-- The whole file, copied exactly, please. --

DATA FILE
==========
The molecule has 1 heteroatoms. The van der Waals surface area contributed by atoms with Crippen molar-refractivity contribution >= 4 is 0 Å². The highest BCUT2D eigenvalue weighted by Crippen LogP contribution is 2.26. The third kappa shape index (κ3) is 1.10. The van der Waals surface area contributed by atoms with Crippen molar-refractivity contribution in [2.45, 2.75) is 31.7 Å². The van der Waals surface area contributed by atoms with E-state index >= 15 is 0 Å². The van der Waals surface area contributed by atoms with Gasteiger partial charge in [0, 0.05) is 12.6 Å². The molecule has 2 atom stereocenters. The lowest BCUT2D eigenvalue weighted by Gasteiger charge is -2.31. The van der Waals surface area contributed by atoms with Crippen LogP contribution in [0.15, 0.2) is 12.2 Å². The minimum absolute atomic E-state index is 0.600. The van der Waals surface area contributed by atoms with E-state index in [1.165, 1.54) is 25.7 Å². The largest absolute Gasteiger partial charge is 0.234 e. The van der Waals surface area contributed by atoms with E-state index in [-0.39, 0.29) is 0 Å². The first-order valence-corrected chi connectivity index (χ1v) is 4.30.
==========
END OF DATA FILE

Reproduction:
The molecule has 1 heteroatoms. The van der Waals surface area contributed by atoms with Crippen molar-refractivity contribution >= 4 is 0 Å². The highest BCUT2D eigenvalue weighted by Crippen LogP contribution is 2.26. The third kappa shape index (κ3) is 1.10. The van der Waals surface area contributed by atoms with Crippen molar-refractivity contribution in [2.45, 2.75) is 31.7 Å². The van der Waals surface area contributed by atoms with E-state index >= 15 is 0 Å². The van der Waals surface area contributed by atoms with Gasteiger partial charge in [0, 0.05) is 12.6 Å². The molecule has 2 atom stereocenters. The lowest BCUT2D eigenvalue weighted by Gasteiger charge is -2.31. The van der Waals surface area contributed by atoms with Crippen LogP contribution in [0.15, 0.2) is 12.2 Å². The minimum absolute atomic E-state index is 0.600. The van der Waals surface area contributed by atoms with E-state index in [1.165, 1.54) is 25.7 Å². The largest absolute Gasteiger partial charge is 0.234 e. The van der Waals surface area contributed by atoms with E-state index in [-0.39, 0.29) is 0 Å². The first-order valence-corrected chi connectivity index (χ1v) is 4.30.